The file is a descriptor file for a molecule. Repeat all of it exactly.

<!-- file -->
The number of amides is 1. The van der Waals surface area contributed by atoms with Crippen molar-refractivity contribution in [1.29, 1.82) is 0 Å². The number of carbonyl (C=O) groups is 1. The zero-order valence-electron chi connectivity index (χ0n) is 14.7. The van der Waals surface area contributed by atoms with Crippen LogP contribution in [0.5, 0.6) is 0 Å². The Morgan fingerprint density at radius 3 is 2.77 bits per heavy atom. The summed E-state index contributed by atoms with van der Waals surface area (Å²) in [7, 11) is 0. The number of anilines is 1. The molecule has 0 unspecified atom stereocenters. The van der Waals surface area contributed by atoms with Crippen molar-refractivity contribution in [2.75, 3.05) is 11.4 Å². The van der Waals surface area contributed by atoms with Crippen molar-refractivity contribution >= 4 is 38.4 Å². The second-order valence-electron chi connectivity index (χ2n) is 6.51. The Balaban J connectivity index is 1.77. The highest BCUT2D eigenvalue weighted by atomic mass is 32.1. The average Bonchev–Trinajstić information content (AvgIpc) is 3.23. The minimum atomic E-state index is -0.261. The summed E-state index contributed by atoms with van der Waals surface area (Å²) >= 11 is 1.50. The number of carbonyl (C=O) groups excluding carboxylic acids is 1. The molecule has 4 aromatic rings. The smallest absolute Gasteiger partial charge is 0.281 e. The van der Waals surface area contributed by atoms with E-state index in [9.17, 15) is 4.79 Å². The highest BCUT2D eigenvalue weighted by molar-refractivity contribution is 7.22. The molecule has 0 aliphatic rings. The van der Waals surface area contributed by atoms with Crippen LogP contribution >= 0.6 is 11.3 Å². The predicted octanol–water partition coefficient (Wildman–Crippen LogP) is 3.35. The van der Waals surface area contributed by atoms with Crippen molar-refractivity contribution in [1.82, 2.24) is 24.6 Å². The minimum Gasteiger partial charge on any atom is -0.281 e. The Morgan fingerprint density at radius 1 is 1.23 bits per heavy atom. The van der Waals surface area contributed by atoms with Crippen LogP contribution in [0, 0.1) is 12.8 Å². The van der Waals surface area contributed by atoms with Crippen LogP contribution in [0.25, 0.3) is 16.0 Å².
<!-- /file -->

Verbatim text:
The number of amides is 1. The van der Waals surface area contributed by atoms with Crippen molar-refractivity contribution in [1.29, 1.82) is 0 Å². The number of carbonyl (C=O) groups is 1. The zero-order valence-electron chi connectivity index (χ0n) is 14.7. The van der Waals surface area contributed by atoms with Crippen LogP contribution in [0.5, 0.6) is 0 Å². The Morgan fingerprint density at radius 3 is 2.77 bits per heavy atom. The summed E-state index contributed by atoms with van der Waals surface area (Å²) in [7, 11) is 0. The number of anilines is 1. The molecule has 0 unspecified atom stereocenters. The van der Waals surface area contributed by atoms with Crippen molar-refractivity contribution in [2.75, 3.05) is 11.4 Å². The van der Waals surface area contributed by atoms with Crippen molar-refractivity contribution >= 4 is 38.4 Å². The second-order valence-electron chi connectivity index (χ2n) is 6.51. The Balaban J connectivity index is 1.77. The highest BCUT2D eigenvalue weighted by atomic mass is 32.1. The average Bonchev–Trinajstić information content (AvgIpc) is 3.23. The minimum atomic E-state index is -0.261. The summed E-state index contributed by atoms with van der Waals surface area (Å²) >= 11 is 1.50. The number of carbonyl (C=O) groups excluding carboxylic acids is 1. The molecule has 4 aromatic rings. The smallest absolute Gasteiger partial charge is 0.281 e. The van der Waals surface area contributed by atoms with E-state index in [9.17, 15) is 4.79 Å². The highest BCUT2D eigenvalue weighted by molar-refractivity contribution is 7.22. The molecule has 0 aliphatic rings. The van der Waals surface area contributed by atoms with Crippen LogP contribution >= 0.6 is 11.3 Å². The predicted octanol–water partition coefficient (Wildman–Crippen LogP) is 3.35. The van der Waals surface area contributed by atoms with Crippen molar-refractivity contribution in [1.82, 2.24) is 24.6 Å². The minimum Gasteiger partial charge on any atom is -0.281 e. The Morgan fingerprint density at radius 1 is 1.23 bits per heavy atom. The van der Waals surface area contributed by atoms with Crippen LogP contribution in [0, 0.1) is 12.8 Å². The van der Waals surface area contributed by atoms with Crippen LogP contribution in [0.25, 0.3) is 16.0 Å².